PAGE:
Aurizon cuts 'short-sighted': ALP frontbencher
SENATOR Kim Carr has criticised a decision by rail company Aurizon to cut 126 positions from its Gladstone, Bluff and Stanwell depots.
The Victorian senator, who serves as Shadow Minister for Innovation and Industry, was in Gladstone yesterday to discuss energy price issues with local manufacturers.
He said Aurizon's move to cut permanent positions and hire contractors in response to fluctuating demand was emblematic of a "short-sighted" approach to a long-term issue.
"I don't agree with the approach that the company's taking," Senator Carr said.
"What we're seeing is the casualisation of jobs when what we should be looking for is new business opportunities.
"And it seems to me that if one company won't do it then another company should fit (them) in."
Senator Carr said with governments across Australia set to spend $45 billion on rail infrastructure over the next five years, it was unacceptable that the rail industry had to worry about demand certainty.
"There's no excuse for us not getting a national approach to the building of that infrastructure in Australia and providing work for Australians - particularly in regional centres," he said.
"We ought to start with building a national rail industry plan, a manufacturing plan, so we can smooth out the peaks and troughs in demand for construction of rail vehicles so we can ensure that our Australian companies are able to tender for work."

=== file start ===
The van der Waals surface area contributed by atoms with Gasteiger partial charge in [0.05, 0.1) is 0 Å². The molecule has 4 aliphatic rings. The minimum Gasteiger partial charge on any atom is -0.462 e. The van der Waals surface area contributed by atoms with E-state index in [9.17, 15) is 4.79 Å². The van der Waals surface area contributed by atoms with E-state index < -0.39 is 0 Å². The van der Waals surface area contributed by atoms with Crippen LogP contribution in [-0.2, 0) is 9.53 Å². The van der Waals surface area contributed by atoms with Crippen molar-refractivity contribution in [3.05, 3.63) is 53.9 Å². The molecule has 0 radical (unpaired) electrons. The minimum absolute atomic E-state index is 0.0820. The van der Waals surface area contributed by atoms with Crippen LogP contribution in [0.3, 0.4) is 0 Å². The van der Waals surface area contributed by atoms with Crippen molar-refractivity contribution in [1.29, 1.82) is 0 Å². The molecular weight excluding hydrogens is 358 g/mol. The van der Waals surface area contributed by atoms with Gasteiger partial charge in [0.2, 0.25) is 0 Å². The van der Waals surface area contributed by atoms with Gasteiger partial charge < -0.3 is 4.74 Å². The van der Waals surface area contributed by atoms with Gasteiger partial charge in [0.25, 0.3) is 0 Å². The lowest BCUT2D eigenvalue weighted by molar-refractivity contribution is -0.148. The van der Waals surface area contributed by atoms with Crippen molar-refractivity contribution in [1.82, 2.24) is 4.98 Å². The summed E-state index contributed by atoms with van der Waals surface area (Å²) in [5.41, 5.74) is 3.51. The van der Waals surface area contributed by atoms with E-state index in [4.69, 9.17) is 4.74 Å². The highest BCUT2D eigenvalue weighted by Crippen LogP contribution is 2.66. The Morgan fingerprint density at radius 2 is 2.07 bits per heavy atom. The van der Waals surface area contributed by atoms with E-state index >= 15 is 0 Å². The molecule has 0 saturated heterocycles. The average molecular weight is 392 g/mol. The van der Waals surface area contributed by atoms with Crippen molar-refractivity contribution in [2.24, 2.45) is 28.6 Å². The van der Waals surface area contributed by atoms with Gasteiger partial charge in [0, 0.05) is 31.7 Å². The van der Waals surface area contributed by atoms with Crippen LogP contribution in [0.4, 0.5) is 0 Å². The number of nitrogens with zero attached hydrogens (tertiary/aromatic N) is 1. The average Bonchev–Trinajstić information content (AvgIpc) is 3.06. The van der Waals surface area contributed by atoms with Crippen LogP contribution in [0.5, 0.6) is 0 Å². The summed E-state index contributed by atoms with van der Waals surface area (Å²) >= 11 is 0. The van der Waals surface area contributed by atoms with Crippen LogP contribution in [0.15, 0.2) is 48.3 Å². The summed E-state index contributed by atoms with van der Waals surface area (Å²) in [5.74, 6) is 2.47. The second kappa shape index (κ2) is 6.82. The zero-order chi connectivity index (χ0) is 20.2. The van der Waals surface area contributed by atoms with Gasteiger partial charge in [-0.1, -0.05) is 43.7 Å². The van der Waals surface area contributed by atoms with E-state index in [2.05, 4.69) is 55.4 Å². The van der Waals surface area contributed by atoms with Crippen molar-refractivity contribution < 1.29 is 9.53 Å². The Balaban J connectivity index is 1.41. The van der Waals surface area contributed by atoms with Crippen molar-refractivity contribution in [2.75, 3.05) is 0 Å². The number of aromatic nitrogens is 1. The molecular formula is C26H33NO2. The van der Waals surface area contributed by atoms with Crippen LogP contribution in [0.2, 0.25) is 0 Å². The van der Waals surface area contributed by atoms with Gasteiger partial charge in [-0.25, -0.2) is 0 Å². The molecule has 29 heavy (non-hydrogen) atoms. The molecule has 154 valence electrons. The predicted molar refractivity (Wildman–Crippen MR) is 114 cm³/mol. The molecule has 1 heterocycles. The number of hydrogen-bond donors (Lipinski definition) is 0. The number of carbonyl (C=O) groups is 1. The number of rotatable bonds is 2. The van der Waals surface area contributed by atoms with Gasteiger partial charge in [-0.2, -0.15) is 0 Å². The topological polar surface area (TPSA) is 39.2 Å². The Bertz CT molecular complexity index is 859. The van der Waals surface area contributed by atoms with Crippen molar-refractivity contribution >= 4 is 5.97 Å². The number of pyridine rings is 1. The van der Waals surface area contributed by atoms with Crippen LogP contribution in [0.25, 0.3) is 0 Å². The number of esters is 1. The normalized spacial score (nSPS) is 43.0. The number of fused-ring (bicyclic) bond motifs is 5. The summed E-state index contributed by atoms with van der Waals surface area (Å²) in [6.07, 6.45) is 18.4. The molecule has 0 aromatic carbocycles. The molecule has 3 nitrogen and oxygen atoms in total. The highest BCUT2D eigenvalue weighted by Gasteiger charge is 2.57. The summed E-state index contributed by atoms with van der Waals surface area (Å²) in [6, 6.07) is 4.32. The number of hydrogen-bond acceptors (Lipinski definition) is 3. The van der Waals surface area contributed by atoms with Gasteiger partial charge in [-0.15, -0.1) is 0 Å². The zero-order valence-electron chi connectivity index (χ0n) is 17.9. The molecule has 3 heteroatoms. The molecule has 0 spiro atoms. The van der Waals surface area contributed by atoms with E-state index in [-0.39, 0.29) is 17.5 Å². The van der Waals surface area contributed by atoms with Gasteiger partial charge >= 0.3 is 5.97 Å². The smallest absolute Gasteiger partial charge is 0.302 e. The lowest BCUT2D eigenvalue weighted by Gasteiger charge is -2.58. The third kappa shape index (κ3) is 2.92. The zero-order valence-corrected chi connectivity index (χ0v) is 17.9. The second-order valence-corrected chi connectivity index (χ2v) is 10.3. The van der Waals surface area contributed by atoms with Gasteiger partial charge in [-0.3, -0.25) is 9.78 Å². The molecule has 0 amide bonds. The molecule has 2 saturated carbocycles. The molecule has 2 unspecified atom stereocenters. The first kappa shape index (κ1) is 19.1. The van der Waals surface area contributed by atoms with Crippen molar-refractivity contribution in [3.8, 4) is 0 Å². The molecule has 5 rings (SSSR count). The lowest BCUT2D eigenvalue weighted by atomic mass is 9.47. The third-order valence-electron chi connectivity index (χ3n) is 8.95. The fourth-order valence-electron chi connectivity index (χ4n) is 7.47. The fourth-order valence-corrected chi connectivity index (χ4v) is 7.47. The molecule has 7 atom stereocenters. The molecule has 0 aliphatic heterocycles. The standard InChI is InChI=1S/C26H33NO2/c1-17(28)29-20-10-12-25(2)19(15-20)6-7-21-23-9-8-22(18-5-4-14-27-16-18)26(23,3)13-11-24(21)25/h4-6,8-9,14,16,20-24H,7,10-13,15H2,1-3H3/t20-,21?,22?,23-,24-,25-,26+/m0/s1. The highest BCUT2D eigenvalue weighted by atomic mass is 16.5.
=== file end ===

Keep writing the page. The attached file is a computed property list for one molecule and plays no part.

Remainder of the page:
Senator Carr drew comparisons between the Aurizon workers' situation and the ongoing industrial dispute at NRG's Gladstone Power Station.
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"We have a similar problem, that is that companies will look to the short term, not the long term, and it's happening too often," Senator Carr said.
"Companies are looking to take advantage of the downturn, particularly in the resources sector, because they think their bargaining position's improved."
Senator Carr declined to say whether Labor should bear some responsibility for the situation at Aurizon given it was the Bligh Government which sold off the company in 2010.
"The question is whether or not there's been decisions made under this government, which I understand they are looking at, and I look forward to their deliberations," he said.
"My beef is not with governments of the past, it's with governments of the future, and we've got to get our governments in Australia to work together."